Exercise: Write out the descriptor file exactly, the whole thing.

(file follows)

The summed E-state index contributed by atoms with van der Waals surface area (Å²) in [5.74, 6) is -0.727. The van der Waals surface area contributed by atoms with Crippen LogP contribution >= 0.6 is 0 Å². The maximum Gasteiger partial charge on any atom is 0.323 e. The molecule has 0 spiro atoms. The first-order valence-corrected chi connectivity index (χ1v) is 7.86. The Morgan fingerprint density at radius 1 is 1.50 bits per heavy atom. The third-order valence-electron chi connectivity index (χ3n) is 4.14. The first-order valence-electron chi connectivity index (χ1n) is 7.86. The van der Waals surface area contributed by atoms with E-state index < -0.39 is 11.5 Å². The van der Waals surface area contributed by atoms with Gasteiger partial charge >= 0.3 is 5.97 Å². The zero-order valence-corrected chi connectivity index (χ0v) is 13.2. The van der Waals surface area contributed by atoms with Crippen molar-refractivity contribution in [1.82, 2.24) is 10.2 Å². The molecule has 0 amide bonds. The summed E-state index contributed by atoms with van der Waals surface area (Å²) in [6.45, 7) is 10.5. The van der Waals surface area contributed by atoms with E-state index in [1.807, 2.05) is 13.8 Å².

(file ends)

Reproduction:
The summed E-state index contributed by atoms with van der Waals surface area (Å²) in [5.74, 6) is -0.727. The van der Waals surface area contributed by atoms with Crippen LogP contribution >= 0.6 is 0 Å². The maximum Gasteiger partial charge on any atom is 0.323 e. The molecule has 0 spiro atoms. The first-order valence-corrected chi connectivity index (χ1v) is 7.86. The Morgan fingerprint density at radius 1 is 1.50 bits per heavy atom. The third-order valence-electron chi connectivity index (χ3n) is 4.14. The first-order valence-electron chi connectivity index (χ1n) is 7.86. The van der Waals surface area contributed by atoms with E-state index < -0.39 is 11.5 Å². The van der Waals surface area contributed by atoms with Gasteiger partial charge >= 0.3 is 5.97 Å². The zero-order valence-corrected chi connectivity index (χ0v) is 13.2. The van der Waals surface area contributed by atoms with Crippen molar-refractivity contribution in [1.82, 2.24) is 10.2 Å². The molecule has 0 amide bonds. The summed E-state index contributed by atoms with van der Waals surface area (Å²) in [6.45, 7) is 10.5. The van der Waals surface area contributed by atoms with E-state index in [1.807, 2.05) is 13.8 Å².